Death, Cinemalaya and the indie films

DEATH, or the fear of an impending loss, as main plot can make or break any movie. Cinemalaya is not complete if there is no film with death as the storyline.

Last year’s best film “Kung Paano Hinihintay ang Dapithapon” revolves around an old unmarried couple. The monotony of their daily lives was broken when the woman’s estranged dying husband reached out to them, seeking reconciliation and forgiveness.

For the current sets of entries, the film “EDWARD” caught everyone’s attention and became one of the early favorites.

It is a film about a 15-year-old boy who spends time in a hospital taking care of his father (Dido de la Paz). There, Edward (Louise Abuel) spends his teenage years, makes friends, falls in love, and “wakes up to the realities of life.”

The public hospital serves as a witness to the young boy’s rite of passage when he is stuck to take care of his ailing father. Caught in a place where life itself is in limbo, the boy treats the hospital grounds as his playground, not knowing that it will be his source of liberation in the end.

The film also delivered a strong statement about the sorry state of the Philippine healthcare system.

A friend posted on his Facebook wall a brief but concise description: “When members of the audience wipe their tears as they stream out of the CCP Main Theater after the gala screening for ‘EDWARD’, no amount of flowery phrases, no matter how elegant their turns may be, would be enough to say one must watch this intelligent and finely-crafted film. A star is born: his name is Louise Abuel, a relative of actor Tommy Abuel. The final 10 minutes of the film stilled the audience. I guess this was the time tears started cascading from their cheeks.”

I also became teary eyed during the film because of my experience with my father during his last days.

Unlike the not-so-good father-son relationship in EDWARD, mine was the opposite.

All throughout their more than 30 years of marriage, we never saw our parents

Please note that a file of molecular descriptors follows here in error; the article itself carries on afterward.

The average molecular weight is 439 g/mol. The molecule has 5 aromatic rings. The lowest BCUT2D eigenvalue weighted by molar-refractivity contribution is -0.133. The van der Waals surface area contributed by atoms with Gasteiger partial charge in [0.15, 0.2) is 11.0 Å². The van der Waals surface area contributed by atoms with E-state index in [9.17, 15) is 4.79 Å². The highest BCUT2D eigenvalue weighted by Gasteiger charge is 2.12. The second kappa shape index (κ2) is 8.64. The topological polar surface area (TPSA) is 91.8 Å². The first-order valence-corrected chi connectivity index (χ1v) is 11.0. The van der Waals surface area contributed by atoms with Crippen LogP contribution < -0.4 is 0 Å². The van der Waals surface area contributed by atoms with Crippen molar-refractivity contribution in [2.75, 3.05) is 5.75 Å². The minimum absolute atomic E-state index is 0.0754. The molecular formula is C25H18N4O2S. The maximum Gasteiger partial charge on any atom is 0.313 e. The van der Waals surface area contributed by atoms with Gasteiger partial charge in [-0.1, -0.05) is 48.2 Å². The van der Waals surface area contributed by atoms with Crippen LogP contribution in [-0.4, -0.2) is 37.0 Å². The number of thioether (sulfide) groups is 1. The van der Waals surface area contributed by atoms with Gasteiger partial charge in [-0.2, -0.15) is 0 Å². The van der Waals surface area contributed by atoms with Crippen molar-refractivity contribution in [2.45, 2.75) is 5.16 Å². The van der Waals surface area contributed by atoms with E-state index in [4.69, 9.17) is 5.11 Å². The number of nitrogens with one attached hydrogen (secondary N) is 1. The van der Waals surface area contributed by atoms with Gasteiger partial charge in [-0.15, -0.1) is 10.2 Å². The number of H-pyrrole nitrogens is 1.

engage in physical fight. Papa usually said that before my mother could offend his feelings (perhaps due to Mama’s erratic mood) he had already forgiven her. If Mama was angry, Papa would just step back.

They had reverse roles: Mama took care of our financial well-being while Papa was in charge of our spiritual and emotional needs. He would tell me stories of life, of how proud he was of us, his children.

He often stressed that he had nothing to give us but our future. We did not have money but we had the respect of people, especially for the fact that two of his sons entered priesthood, Fr. Philip and Fr. Stephen.

I have always been a fan of Cinemalaya since it started 15 years ago.

Cinemalaya aims to encourage the creation of new cinematic works by Filipino filmmakers – works that boldly articulate and freely interpret the Filipino experience with fresh insight and artistic integrity. It also aims to invigorate Philippine filmmaking by developing a new breed of Filipino filmmakers.

Some of the past winning films in the New Breed category included “Pepot Artista” (2005), “Tulad ng Dati” (2006), “Tribu” (2007), “Jay” (2008), “Last Supper No. 3” (2009), “Halaw” (2010), “Ang Babae sa Septic Tank” (2011), “Diablo” (2012), “Transit” (2013), and “Bwaya” (2014). 

The winners in the Directors’ showcase included “Donor” (2010), “Bisperas” (2011), “Posas” (2012), “Sana Dati” (2013) and “Kasal” (2014).

The recent winners in the Main competition included “Pamilya Ordinaryo” (2016), “Respeto” (2017) and “Kung Paano Hinihintay ang Dapithapon” (2018).

My passion in watching Cinemalaya films perhaps is an offshoot of my exposure to experimental films during my college years in the late ‘80s and ‘90s at the UP Diliman where I saw several highly sensitive and political films. The then UP Film Center served as a venue to screen films free from censorship as some of them were even banned from commercial viewing.

Some of the films I saw included Lino Brocka’s “Maynila, Sa Mga Kuko ng Liwanag” (1975) and “Bayan Ko: Kapit sa Patalim” (1985), Ishmael Bernal’s “Himala” (1982), Mike de Leon’s “Sister Stella L.” (1984), and Marilou Diaz-Abaya’s “Karnal” (1984) and whose daring works portrayed revolt, labor unionism, social ostracism, and class division. Even “pene” films that had grown more pornographic and taboo were also screened.

Decades before the word “indie films” became a trend, I had the opportunity to meet and see the works of alternative filmmakers.

I always talk to award-winning writer Ricky Lee during Cinemalaya regarding the breed of young movie makers. It was essentially captured by his recent speech: “Magkaroon ka ng boses. Ng opinyon. Mundo mo ito. Di ka parang hanging nagdaan lang. Mag-iwan ka ng marka. Huwag kang matakot magkamali. Kahit mabigo ka, huwag kang mag-alala. Sa paulit-ulit na pagkabigo ay mas matututo ka. Para kang sinusulat na nobela na kailangang paulit-ulit na i-revise. Hanggang sa kuminang.”


 Atty. Dennis R. Gorecho heads the seafarers’ division of the Sapalo Velez Bundang Bulilan law offices. For comments, email [email protected], or call 09175025808 or 09088665786)./PN


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